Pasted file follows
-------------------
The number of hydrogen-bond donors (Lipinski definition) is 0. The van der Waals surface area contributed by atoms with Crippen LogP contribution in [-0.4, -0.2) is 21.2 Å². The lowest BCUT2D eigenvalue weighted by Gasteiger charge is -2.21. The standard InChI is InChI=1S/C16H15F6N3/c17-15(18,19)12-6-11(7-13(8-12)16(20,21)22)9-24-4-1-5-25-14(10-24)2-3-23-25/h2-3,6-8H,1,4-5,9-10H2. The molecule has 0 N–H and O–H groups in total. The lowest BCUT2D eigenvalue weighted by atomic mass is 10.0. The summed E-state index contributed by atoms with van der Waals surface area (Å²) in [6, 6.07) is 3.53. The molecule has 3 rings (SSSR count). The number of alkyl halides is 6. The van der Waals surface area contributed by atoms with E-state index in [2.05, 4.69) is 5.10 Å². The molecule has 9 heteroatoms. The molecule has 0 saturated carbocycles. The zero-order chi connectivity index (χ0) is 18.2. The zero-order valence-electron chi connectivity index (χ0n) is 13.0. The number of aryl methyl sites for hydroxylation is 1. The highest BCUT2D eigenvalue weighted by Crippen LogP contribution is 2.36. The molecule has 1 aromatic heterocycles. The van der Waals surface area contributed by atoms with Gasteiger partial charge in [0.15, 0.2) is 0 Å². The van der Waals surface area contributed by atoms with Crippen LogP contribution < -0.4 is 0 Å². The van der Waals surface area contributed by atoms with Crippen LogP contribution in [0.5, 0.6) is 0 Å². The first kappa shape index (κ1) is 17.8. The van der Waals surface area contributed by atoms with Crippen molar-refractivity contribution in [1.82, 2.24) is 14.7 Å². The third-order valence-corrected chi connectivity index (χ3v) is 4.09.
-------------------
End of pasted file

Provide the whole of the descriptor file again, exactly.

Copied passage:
The number of hydrogen-bond donors (Lipinski definition) is 0. The van der Waals surface area contributed by atoms with Crippen LogP contribution in [-0.4, -0.2) is 21.2 Å². The lowest BCUT2D eigenvalue weighted by Gasteiger charge is -2.21. The standard InChI is InChI=1S/C16H15F6N3/c17-15(18,19)12-6-11(7-13(8-12)16(20,21)22)9-24-4-1-5-25-14(10-24)2-3-23-25/h2-3,6-8H,1,4-5,9-10H2. The molecule has 0 N–H and O–H groups in total. The lowest BCUT2D eigenvalue weighted by atomic mass is 10.0. The summed E-state index contributed by atoms with van der Waals surface area (Å²) in [6, 6.07) is 3.53. The molecule has 3 rings (SSSR count). The number of alkyl halides is 6. The van der Waals surface area contributed by atoms with E-state index in [2.05, 4.69) is 5.10 Å². The molecule has 9 heteroatoms. The molecule has 0 saturated carbocycles. The zero-order chi connectivity index (χ0) is 18.2. The zero-order valence-electron chi connectivity index (χ0n) is 13.0. The number of aryl methyl sites for hydroxylation is 1. The highest BCUT2D eigenvalue weighted by Crippen LogP contribution is 2.36. The molecule has 1 aromatic heterocycles. The van der Waals surface area contributed by atoms with Gasteiger partial charge in [0.15, 0.2) is 0 Å². The van der Waals surface area contributed by atoms with Crippen LogP contribution < -0.4 is 0 Å². The van der Waals surface area contributed by atoms with Crippen LogP contribution in [0.5, 0.6) is 0 Å². The first kappa shape index (κ1) is 17.8. The van der Waals surface area contributed by atoms with Crippen molar-refractivity contribution in [1.82, 2.24) is 14.7 Å². The third-order valence-corrected chi connectivity index (χ3v) is 4.09.